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Mol Neurobiol. 2019 Nov 30. doi: 10.1007/s12035-019-01823-2. [Epub ahead of print]

Investigating Causality Between Blood Metabolites and Emotional and Behavioral Responses to Traumatic Stress: a Mendelian Randomization Study.

Author information

1
Department of Psychiatry, Yale School of Medicine and VA CT Healthcare Center, VA CT 116A2, 950 Campbell Avenue, West Haven, CT, 06516, USA.
2
Department of Psychiatry, Universidade Federal de São Paulo (UNIFESP), São Paulo, SP, Brazil.
3
Genetics Division, Department of Morphology and Genetics, Universidade Federal de São Paulo (UNIFESP), São Paulo, SP, Brazil.
4
MRC Unit on Risk & Resilience in Mental Disorders, Department of Psychiatry, University of Cape Town, Cape Town, South Africa.
5
Department of Psychiatry, School of Medicine, University of California San Diego, La Jolla, CA, USA.
6
Psychiatry Service, Veterans Affairs San Diego Healthcare System, San Diego, CA, USA.
7
Departments of Genetics and Neuroscience, Yale University School of Medicine, New Haven, CT, 06510, USA.
8
Department of Psychiatry, Yale School of Medicine and VA CT Healthcare Center, VA CT 116A2, 950 Campbell Avenue, West Haven, CT, 06516, USA. renato.polimanti@yale.edu.

Abstract

To investigate the causal relationship between blood metabolites and traits related to trauma-response, we combined genome-wide and metabolome-wide datasets generated from large-scale cohorts. Five trauma-response traits ascertained in the UK Biobank (52,816 < N < 117,900 individuals) were considered: (i) "Avoided activities/situations because of previous stressful experience" (Avoidance); (ii) "Felt distant from other people" (Distant); (iii) "Felt irritable/had angry outbursts" (Irritable); (iv) "Felt very upset when reminded of stressful experience" (Upset); (v) "Repeated disturbing thoughts of stressful experience". These were investigated with respect to 52 blood metabolites tested in a previous genome-wide-association study (N = 24,925 European-ancestry individuals). Linkage disequilibrium score regression, polygenic risk scoring (PRS), and Mendelian randomization were applied to the datasets. We observed that 14 metabolites were genetically correlated with trauma-response traits (p < 0.05). High-resolution PRS of 4 metabolites (citrate; glycoprotein acetyls; concentration of large very-low-density lipoproteins (VLDL) particles (LVLDLP); total cholesterol in medium particles of VLDL (MVLDLC)) were associated with trauma-response traits (false discovery rate Q < 10%). These genetic associations were partially due to causal relationships (Citrate→Upset β = - 0.058, p = 9.1 × 10-4; Glycoproteins→Avoidance β = 0.008, p = 0.003; LVLDLP→Distant β = 0.008, p = 0.022; MVLDLC→Avoidance β = 0.019, p = 3 × 10-4). No reverse associations were observed. In conclusion, our study supports causal relationships between certain blood metabolites and emotional and behavioral responses to traumatic experiences.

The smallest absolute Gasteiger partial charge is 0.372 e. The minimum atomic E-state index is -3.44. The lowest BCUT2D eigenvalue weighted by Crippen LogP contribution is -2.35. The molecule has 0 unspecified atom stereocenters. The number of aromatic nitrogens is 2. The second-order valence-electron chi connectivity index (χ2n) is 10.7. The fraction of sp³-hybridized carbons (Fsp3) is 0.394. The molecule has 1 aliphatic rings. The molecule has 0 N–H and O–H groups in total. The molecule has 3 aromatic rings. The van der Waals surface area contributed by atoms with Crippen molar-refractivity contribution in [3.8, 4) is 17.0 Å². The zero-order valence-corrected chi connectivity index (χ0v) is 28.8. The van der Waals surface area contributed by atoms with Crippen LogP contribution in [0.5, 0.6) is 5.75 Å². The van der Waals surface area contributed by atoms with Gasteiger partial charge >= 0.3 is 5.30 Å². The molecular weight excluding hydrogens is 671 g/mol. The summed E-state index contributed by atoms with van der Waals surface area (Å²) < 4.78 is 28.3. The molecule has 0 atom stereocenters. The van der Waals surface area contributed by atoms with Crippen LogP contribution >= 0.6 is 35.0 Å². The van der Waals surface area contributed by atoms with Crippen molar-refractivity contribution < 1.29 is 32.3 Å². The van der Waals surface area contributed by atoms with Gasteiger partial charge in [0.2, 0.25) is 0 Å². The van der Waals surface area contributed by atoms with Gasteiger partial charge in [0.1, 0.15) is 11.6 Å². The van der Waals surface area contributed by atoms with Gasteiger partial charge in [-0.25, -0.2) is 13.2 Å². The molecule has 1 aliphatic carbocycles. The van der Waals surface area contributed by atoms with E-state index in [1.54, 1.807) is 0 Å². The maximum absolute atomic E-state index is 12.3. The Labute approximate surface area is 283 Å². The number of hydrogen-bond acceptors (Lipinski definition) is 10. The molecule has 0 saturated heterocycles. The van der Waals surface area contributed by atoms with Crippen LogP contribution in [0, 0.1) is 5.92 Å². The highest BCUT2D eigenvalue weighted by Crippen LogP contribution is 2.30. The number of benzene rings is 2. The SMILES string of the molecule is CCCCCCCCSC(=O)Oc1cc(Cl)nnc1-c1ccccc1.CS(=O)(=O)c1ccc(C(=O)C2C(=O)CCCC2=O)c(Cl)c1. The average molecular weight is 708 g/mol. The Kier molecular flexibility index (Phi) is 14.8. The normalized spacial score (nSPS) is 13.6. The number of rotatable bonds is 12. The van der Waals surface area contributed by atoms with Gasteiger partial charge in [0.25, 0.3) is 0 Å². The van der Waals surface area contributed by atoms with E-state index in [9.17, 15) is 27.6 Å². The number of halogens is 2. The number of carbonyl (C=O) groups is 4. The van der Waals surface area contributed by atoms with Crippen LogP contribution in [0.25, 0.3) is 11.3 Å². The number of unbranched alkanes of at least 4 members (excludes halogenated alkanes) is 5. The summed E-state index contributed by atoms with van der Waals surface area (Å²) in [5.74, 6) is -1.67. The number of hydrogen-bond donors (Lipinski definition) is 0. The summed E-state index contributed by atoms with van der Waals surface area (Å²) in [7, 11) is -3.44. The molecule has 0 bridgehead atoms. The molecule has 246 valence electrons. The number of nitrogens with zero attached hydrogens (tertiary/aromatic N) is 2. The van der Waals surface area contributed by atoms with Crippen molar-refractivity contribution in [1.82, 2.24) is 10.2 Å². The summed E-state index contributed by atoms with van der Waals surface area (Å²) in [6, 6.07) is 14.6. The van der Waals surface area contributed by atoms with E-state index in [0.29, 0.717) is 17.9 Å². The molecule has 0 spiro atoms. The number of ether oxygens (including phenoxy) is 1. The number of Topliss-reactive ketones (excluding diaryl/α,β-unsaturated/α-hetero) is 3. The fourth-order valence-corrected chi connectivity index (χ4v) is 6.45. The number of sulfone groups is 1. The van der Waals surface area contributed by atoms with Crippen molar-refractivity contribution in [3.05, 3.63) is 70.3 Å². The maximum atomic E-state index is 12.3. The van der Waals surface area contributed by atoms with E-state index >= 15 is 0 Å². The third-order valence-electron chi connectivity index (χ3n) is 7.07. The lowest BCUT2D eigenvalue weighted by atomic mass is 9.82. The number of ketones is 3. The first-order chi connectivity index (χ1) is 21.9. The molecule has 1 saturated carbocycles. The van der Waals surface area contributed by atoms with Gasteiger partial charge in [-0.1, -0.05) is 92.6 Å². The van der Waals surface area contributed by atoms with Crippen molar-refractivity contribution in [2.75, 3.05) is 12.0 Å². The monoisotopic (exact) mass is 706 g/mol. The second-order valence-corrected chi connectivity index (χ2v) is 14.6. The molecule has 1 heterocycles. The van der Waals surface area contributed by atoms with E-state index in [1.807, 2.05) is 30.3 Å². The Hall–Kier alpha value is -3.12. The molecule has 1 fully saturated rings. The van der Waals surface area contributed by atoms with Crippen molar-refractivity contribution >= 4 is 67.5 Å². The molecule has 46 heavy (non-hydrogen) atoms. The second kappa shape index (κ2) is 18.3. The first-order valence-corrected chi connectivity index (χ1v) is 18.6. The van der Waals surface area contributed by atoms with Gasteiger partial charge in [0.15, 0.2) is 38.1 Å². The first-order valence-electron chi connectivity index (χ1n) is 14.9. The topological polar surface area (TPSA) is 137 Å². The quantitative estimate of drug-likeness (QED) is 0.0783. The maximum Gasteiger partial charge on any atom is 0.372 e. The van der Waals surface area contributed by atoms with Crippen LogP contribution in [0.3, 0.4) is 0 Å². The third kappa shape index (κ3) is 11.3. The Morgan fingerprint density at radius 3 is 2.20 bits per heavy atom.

KEYWORDS:

Blood metabolites; Mendelian randomization; Trauma response; Traumatic stress

PMID:
31786776
DOI:
10.1007/s12035-019-01823-2

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